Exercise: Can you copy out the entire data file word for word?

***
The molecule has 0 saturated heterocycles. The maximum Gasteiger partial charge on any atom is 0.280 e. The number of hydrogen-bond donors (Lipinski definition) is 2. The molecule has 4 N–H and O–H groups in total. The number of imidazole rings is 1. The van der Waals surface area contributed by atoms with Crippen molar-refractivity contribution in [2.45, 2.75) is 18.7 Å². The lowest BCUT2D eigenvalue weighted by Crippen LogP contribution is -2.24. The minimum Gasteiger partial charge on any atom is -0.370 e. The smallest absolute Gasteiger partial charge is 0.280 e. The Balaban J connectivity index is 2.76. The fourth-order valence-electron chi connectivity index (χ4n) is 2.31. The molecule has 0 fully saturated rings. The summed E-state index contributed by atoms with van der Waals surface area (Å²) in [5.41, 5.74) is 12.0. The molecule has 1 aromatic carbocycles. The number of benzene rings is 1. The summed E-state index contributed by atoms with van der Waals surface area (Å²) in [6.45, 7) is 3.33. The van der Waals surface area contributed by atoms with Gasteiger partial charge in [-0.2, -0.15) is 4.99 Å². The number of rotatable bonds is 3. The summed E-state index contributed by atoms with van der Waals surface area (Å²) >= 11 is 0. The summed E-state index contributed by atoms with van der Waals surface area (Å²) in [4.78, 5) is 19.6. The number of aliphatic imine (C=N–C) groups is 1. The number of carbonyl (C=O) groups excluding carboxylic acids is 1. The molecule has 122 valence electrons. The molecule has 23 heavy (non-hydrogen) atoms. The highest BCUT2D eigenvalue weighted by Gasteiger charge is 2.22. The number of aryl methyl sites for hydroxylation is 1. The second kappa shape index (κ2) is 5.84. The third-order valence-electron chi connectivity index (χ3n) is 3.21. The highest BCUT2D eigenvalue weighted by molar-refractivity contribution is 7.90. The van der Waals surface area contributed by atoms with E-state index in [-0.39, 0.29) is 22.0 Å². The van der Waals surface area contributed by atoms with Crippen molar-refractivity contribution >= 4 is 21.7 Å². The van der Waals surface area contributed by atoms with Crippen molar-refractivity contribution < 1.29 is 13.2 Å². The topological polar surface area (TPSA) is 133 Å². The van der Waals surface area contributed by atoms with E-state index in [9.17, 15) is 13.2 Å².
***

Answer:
The molecule has 0 saturated heterocycles. The maximum Gasteiger partial charge on any atom is 0.280 e. The number of hydrogen-bond donors (Lipinski definition) is 2. The molecule has 4 N–H and O–H groups in total. The number of imidazole rings is 1. The van der Waals surface area contributed by atoms with Crippen molar-refractivity contribution in [2.45, 2.75) is 18.7 Å². The lowest BCUT2D eigenvalue weighted by Crippen LogP contribution is -2.24. The minimum Gasteiger partial charge on any atom is -0.370 e. The smallest absolute Gasteiger partial charge is 0.280 e. The Balaban J connectivity index is 2.76. The fourth-order valence-electron chi connectivity index (χ4n) is 2.31. The molecule has 0 fully saturated rings. The summed E-state index contributed by atoms with van der Waals surface area (Å²) in [5.41, 5.74) is 12.0. The molecule has 1 aromatic carbocycles. The number of benzene rings is 1. The summed E-state index contributed by atoms with van der Waals surface area (Å²) in [6.45, 7) is 3.33. The van der Waals surface area contributed by atoms with Gasteiger partial charge in [-0.2, -0.15) is 4.99 Å². The number of rotatable bonds is 3. The summed E-state index contributed by atoms with van der Waals surface area (Å²) >= 11 is 0. The summed E-state index contributed by atoms with van der Waals surface area (Å²) in [4.78, 5) is 19.6. The number of aliphatic imine (C=N–C) groups is 1. The number of carbonyl (C=O) groups excluding carboxylic acids is 1. The molecule has 122 valence electrons. The molecule has 23 heavy (non-hydrogen) atoms. The highest BCUT2D eigenvalue weighted by Gasteiger charge is 2.22. The number of aryl methyl sites for hydroxylation is 1. The second kappa shape index (κ2) is 5.84. The third-order valence-electron chi connectivity index (χ3n) is 3.21. The highest BCUT2D eigenvalue weighted by molar-refractivity contribution is 7.90. The van der Waals surface area contributed by atoms with E-state index in [-0.39, 0.29) is 22.0 Å². The van der Waals surface area contributed by atoms with Crippen molar-refractivity contribution >= 4 is 21.7 Å². The van der Waals surface area contributed by atoms with Crippen molar-refractivity contribution < 1.29 is 13.2 Å². The topological polar surface area (TPSA) is 133 Å². The van der Waals surface area contributed by atoms with E-state index in [9.17, 15) is 13.2 Å².